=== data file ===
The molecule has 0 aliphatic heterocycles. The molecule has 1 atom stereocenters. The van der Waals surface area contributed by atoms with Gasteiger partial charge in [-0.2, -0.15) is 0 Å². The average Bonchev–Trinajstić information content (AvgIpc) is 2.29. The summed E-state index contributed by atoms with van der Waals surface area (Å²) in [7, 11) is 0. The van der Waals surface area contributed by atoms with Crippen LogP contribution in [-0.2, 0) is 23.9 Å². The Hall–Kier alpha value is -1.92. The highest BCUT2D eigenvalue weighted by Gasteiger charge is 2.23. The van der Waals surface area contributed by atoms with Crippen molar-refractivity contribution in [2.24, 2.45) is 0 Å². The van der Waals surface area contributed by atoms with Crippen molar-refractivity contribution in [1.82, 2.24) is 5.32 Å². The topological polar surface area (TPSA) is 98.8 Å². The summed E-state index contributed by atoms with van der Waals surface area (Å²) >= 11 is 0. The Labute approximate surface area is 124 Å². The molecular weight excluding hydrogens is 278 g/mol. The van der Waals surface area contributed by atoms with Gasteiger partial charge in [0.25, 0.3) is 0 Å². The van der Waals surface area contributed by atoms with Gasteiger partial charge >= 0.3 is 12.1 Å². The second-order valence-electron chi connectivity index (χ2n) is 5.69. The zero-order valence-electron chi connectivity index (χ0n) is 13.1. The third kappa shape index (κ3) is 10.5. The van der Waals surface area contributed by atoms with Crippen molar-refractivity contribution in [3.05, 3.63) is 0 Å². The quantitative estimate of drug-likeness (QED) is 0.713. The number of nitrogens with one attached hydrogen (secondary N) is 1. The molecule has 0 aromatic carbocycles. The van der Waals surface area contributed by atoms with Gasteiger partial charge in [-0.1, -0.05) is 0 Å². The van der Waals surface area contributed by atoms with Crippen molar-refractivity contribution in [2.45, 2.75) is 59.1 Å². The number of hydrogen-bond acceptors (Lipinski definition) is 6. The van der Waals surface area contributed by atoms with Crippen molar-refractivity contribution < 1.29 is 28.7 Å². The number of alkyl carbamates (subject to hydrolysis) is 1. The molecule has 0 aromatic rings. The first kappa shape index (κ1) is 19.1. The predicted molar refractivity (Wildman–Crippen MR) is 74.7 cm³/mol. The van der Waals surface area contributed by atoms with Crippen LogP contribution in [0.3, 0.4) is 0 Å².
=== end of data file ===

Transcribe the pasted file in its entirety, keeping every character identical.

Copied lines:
The molecule has 0 aliphatic heterocycles. The molecule has 1 atom stereocenters. The van der Waals surface area contributed by atoms with Gasteiger partial charge in [-0.2, -0.15) is 0 Å². The average Bonchev–Trinajstić information content (AvgIpc) is 2.29. The summed E-state index contributed by atoms with van der Waals surface area (Å²) in [7, 11) is 0. The van der Waals surface area contributed by atoms with Crippen LogP contribution in [-0.2, 0) is 23.9 Å². The Hall–Kier alpha value is -1.92. The highest BCUT2D eigenvalue weighted by Gasteiger charge is 2.23. The van der Waals surface area contributed by atoms with Crippen molar-refractivity contribution in [2.24, 2.45) is 0 Å². The van der Waals surface area contributed by atoms with Crippen molar-refractivity contribution in [1.82, 2.24) is 5.32 Å². The topological polar surface area (TPSA) is 98.8 Å². The summed E-state index contributed by atoms with van der Waals surface area (Å²) >= 11 is 0. The Labute approximate surface area is 124 Å². The molecular weight excluding hydrogens is 278 g/mol. The van der Waals surface area contributed by atoms with Gasteiger partial charge in [0.25, 0.3) is 0 Å². The van der Waals surface area contributed by atoms with Gasteiger partial charge >= 0.3 is 12.1 Å². The second-order valence-electron chi connectivity index (χ2n) is 5.69. The zero-order valence-electron chi connectivity index (χ0n) is 13.1. The third kappa shape index (κ3) is 10.5. The van der Waals surface area contributed by atoms with Crippen molar-refractivity contribution in [3.05, 3.63) is 0 Å². The quantitative estimate of drug-likeness (QED) is 0.713. The number of nitrogens with one attached hydrogen (secondary N) is 1. The molecule has 0 aromatic carbocycles. The van der Waals surface area contributed by atoms with Gasteiger partial charge in [-0.1, -0.05) is 0 Å². The van der Waals surface area contributed by atoms with Crippen molar-refractivity contribution in [2.45, 2.75) is 59.1 Å². The number of hydrogen-bond acceptors (Lipinski definition) is 6. The van der Waals surface area contributed by atoms with Crippen molar-refractivity contribution < 1.29 is 28.7 Å². The number of alkyl carbamates (subject to hydrolysis) is 1. The molecule has 0 aromatic rings. The first kappa shape index (κ1) is 19.1. The predicted molar refractivity (Wildman–Crippen MR) is 74.7 cm³/mol. The van der Waals surface area contributed by atoms with Crippen LogP contribution in [0.3, 0.4) is 0 Å².